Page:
[Google Scholar]
  11. Hames B. D. 1981; An introduction to polyacrylamide gel electrophoresis. Gel Electrophoresis of Proteins; a Practical Approach1–91 Hames B. D., Rickwood D. Oxford: IRL Press;
    [Google Scholar]
  12. Harder W., Kuenen J. G., Matin A. 1977; Microbial selection in continuous culture. Journal of Applied Bacteriology 43:1–24
    [Google Scholar]
  13. Hartley B. S. 1984; Experimental evolution of ribitol dehydro-genase. Microorganisms as Model Systems for Studying Evolution23–54 Mortlock R. P. New York: Plenum Press;
    [Google Scholar]
  14. Kubitschek H. E. 1974; Operation of selection pressure on microbial populations. Symposia of the Society for General Microbiology 24:105–130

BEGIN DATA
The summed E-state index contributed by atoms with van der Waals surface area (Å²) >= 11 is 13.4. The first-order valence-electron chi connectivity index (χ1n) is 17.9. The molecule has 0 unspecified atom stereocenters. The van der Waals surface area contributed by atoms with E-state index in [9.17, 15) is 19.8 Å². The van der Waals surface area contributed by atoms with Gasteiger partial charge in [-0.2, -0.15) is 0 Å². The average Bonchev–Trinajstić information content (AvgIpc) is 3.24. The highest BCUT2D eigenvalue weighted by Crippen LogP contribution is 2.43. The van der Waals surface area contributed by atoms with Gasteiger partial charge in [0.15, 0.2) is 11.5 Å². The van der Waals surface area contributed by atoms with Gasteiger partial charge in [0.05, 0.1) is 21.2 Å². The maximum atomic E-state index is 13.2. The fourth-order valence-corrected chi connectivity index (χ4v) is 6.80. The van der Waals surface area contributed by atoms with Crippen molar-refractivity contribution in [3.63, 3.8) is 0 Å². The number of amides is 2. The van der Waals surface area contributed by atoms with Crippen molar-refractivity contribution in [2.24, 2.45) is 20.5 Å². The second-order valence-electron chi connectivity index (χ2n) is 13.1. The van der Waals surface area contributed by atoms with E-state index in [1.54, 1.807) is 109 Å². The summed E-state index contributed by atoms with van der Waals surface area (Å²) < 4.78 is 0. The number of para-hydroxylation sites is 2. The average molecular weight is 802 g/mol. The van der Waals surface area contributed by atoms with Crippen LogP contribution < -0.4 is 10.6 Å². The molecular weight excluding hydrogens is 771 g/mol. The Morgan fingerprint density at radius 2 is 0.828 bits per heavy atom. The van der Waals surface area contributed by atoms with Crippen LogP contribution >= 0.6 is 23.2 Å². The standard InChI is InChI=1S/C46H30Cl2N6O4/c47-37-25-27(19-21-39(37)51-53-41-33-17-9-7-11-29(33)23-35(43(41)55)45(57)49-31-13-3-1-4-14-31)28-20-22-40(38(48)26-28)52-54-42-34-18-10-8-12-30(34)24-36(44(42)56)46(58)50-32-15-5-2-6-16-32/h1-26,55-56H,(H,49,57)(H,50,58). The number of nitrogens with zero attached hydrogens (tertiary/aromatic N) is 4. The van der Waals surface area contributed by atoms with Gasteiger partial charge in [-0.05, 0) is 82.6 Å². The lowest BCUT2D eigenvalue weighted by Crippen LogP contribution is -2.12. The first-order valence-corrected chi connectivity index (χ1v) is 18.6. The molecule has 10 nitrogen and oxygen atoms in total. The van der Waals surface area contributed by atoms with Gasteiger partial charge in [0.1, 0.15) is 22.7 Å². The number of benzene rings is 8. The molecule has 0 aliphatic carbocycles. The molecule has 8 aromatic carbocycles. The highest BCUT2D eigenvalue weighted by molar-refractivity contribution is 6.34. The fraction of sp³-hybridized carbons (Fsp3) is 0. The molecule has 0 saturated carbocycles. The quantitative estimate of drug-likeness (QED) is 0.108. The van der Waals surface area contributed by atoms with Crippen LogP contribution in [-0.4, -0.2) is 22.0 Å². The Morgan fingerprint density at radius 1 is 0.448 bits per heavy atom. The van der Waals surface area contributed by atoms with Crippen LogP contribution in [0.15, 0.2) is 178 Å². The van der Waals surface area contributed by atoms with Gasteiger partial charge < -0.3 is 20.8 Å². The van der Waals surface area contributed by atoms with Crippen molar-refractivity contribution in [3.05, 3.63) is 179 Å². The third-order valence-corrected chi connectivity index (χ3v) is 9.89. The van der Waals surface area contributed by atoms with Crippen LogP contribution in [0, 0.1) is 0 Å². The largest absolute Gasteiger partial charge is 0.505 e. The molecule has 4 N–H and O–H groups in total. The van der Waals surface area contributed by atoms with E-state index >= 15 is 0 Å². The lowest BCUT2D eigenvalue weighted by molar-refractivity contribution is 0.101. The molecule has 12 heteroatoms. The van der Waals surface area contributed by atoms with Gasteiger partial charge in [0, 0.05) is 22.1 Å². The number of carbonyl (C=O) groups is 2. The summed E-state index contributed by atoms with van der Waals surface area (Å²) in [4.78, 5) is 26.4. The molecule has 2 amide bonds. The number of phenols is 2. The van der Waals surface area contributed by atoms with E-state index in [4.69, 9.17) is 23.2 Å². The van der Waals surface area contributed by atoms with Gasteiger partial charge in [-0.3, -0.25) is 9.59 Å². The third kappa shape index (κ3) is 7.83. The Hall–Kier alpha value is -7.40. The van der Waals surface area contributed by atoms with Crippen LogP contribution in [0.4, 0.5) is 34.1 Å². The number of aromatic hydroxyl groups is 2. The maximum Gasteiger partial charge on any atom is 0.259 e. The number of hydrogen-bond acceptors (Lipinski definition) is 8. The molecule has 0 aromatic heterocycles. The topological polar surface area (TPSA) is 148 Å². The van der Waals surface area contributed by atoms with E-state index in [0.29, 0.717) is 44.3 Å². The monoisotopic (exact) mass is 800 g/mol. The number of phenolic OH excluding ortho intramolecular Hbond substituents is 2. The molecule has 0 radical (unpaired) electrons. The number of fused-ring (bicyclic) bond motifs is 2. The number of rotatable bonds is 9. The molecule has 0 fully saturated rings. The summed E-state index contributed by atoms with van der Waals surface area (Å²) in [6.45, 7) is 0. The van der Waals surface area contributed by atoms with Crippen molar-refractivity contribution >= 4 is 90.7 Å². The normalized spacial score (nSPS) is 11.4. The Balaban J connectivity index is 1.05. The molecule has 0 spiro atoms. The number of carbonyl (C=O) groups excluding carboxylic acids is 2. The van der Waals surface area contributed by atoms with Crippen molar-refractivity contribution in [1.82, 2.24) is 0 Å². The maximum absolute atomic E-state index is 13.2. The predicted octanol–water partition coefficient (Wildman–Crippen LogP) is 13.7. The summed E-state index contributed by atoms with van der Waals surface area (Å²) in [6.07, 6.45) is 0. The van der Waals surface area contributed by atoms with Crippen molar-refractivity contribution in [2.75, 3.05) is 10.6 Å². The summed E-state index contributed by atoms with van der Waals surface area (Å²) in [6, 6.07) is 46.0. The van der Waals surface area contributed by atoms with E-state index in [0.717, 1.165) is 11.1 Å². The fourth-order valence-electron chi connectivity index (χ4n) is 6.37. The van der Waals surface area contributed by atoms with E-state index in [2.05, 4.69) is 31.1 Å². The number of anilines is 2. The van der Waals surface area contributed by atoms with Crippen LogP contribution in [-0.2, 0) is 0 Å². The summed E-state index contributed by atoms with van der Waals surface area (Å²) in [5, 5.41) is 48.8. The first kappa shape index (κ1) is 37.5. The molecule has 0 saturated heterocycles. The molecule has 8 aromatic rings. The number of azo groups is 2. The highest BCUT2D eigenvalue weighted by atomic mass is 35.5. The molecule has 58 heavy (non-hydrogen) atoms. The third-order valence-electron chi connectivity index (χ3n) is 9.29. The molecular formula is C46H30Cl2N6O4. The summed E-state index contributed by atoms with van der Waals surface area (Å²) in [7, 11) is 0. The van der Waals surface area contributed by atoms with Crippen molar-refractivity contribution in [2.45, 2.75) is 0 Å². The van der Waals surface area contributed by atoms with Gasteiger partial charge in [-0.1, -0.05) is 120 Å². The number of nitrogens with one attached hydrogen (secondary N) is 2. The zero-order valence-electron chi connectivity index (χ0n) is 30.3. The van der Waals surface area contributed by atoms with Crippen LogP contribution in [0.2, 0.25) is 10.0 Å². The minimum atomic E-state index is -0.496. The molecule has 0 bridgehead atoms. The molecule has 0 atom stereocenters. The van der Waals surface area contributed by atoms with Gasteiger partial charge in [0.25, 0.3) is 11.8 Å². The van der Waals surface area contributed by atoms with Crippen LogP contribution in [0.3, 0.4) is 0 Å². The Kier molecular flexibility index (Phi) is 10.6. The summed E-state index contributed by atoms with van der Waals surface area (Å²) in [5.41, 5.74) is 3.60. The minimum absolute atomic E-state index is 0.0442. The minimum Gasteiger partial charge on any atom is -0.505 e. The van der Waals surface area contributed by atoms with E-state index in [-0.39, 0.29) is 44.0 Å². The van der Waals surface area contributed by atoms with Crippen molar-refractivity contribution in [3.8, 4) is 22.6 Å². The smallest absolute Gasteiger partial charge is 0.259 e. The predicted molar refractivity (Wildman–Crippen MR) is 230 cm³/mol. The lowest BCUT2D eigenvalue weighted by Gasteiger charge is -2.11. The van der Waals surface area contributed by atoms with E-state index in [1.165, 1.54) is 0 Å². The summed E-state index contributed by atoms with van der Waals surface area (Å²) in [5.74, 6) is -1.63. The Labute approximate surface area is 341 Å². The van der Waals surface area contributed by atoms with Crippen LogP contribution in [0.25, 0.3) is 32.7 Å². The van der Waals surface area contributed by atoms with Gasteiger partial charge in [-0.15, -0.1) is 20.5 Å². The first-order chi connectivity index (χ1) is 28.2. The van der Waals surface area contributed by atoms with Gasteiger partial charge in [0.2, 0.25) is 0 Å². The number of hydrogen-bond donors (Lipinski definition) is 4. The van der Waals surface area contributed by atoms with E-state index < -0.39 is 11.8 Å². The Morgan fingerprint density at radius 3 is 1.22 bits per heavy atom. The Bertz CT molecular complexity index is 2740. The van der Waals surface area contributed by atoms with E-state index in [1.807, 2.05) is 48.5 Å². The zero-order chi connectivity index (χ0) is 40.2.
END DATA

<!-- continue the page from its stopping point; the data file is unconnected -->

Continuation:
[Google Scholar]
  15. Large P. J., Bamforth C. W. 1988 Methylotrophy and Biotechnology London: Longman;
    [Google Scholar]
  16. Maestracci M., Thiery A., Bui K., Arnaud A., Galzy P. 1984; Activity and regulation of an amidase (acylamide amidohy-drolase EC 3.5.1.4) with a wide substrate spectrum from a Brevibacterium sp. Archives of Microbiology 138:315–320
    [Google Scholar]
  17. Maestracci M., Bui K., Thiery A., Arnaud A., Galzy P. 1988; The amidases from a Brevibacterium strain: study and applications. Advances in Biochemical Engineering/Biotechnology 36:67–115
    [Google Scholar]
  18. Maniatis T., Fritsch E. F., Sambrook J. 1982 Molecular Cloning: a Laboratory Manual Cold Spring Harbor, NY: Cold Spring Harbor Laboratory;
    [Google Scholar]
  19. Mortlock R. P. 1982; Metabolic acquisitions through laboratory selection. Annual Review of Microbiology 36:259–284
    [Google Scholar]
  20. Rowe A. J. 1984; Techniques for determining molecular weight. Techniques in the Life Sciences Bl/1BS106 Tipton K. F. Amsterdam: Elsevier;
    [Google Scholar]